It’s a desperate attempt on my part. I’m crawling on my belly under a chain-link fence cheered on by my grandsons, who with their wiry, small bodies wriggled through the side opening a few minutes ago. We took a - for them -daring leap and veered off the beaten trail, and marched through thickets and dry leaves on a ridge above the dump. “The dump is down there!”, my oldest grandson yells, “I didn’t know this is where we are! If we follow the road through the dump, we’ll get home,” he adds. “Let’s not”, I say, “the dump can be dangerous terrain with chemicals and stuff.” I hear their mother’s voice of caution in my head, “if we can get to the other side of this fence, we can cross the fields.” I had seen a safer route on my GPS. So I must wiggle my bigger body underneath the fence to where we can enter soccer fields on school property, a short way from home.
My grandson keeps expressing his amazement over finding known territory in a - for him - wild place. That’s the adventure of going on a walk, I tell him. He asked me earlier as we started our walk why I wanted to walk. After a quarter mile on the familiar trail from his house, he expresses boredom. “You never know what you’ll find”, I tell him. If you walk far enough, boring becomes an adventure. And indeed, the day’s walk becomes adventurous. We follow a small creek near to the groomed woodland trail, move leaves and debris to improve the creek’s flow, come upon an unknown little waterfall, watch skunk cabbage leaves float downstream and over the fall and work on trail finding. When we leave the marked trail again the boys find old deer bones in the dry leaves; a first violet stares up with dark eye markings from the moss. Nature keeps offering surprises.
I rip my coat crawling under that fence. A small rip. I scratch my calf on the steel point of the chain link, a bleeding gash, looking worse than it is. Adventure trophies. The real win is the feeling we have inside us, a feeling of excitement, aliveness, newness in days destroyed by routine and order.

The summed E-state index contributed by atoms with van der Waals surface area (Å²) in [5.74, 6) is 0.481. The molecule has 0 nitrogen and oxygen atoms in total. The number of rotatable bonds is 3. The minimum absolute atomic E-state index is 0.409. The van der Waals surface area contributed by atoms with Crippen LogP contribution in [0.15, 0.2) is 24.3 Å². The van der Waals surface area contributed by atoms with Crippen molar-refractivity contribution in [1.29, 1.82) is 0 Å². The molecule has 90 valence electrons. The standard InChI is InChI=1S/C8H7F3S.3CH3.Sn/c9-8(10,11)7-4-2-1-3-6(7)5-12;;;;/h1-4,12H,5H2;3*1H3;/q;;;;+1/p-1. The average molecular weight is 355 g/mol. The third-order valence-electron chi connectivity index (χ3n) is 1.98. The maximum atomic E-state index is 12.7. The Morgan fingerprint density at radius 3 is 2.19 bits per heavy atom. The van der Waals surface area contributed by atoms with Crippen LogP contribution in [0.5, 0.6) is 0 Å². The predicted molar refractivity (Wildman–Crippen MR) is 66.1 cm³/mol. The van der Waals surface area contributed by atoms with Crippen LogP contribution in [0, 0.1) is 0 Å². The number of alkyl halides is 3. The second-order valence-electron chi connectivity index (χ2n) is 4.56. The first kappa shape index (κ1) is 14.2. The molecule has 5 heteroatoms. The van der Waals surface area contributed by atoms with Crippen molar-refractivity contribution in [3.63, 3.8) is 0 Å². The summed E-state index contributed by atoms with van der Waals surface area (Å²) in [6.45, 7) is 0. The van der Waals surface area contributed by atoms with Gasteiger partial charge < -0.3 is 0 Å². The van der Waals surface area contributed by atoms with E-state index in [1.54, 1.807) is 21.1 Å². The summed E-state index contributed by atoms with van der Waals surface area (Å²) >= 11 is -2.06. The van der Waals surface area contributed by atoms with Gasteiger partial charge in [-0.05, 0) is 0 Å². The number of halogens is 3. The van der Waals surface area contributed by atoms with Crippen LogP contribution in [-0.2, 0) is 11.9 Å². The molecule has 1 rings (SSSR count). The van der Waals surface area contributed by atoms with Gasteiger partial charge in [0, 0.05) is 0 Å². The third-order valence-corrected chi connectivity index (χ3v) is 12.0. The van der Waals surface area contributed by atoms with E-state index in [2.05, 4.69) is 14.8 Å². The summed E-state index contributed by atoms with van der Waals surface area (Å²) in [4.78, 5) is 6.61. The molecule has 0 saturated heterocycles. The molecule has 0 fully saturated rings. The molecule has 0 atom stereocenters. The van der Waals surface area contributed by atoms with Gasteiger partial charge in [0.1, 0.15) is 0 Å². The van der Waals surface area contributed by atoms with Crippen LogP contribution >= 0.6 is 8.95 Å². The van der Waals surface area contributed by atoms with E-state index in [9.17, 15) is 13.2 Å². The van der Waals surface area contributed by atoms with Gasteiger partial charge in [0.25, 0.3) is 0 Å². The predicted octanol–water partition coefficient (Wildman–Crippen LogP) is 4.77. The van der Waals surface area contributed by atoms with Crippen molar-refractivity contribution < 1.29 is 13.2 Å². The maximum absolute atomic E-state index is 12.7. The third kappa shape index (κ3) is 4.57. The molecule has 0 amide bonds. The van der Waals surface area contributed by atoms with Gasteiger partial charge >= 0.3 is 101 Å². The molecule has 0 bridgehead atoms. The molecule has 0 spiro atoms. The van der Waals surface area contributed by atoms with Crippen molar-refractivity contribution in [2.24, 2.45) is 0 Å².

Raising kids is a hard job. Raising privileged kids is hard because we lace the days with expectations, achievements that need to be met, as the college funds grow in the stock market. The daily routine of eat, sleep, play and learn shave off the individual idiosyncrasies that could spell genius, sense of adventure, and freedom of thought. We groom the children to fit into an affluent society of 2-acre properties, million dollar homes with separate bedrooms, bathrooms, play rooms and offices. The children meet peers with the same privileged life on sports fields, and play flag football, baseball or whatever game the season offers in competitive games. At 5 years old, they already know the rules of the game. They are born into a family that wants the best and follows the rules of the upper class.
Feeling stifled by the rules, bored by the affluent sameness, I suggest we pick up garbage for Earth day. A raised parental brow, a yes-vote by the boys because the local township gives out ice-cream for turning in bags of trash picked up along roadways. With gloved hands and bag we set out to find the things people throw out the window of their BMW and Lexus vehicles: soda cans, paper, plastic, a pencil. Even the trash is groomed.
A world of comfort and privilege takes the feeling of adventure out of living. I don’t begrudge my grandchildren a privileged life. I wish the best for them. My idea of best though, is living with zest, creativity, newness, and advocacy for the underdog. It means living a life with just enough suffering that it breeds compassion for others; a life that makes you want to learn how to improve things for all people, not just for a privileged corner of the world. My idea of best is when you turn a neighborhood walk into an adventure because you look around, encounter hardship, witness unusual things, and make spontaneous, positive decisions.
Is your life feeling stale? Maybe it’s time to shake things up, add newness with its inherit discomfort. Try something you haven’t done before, explore further, reach out to the less privileged. You will be the richer for it.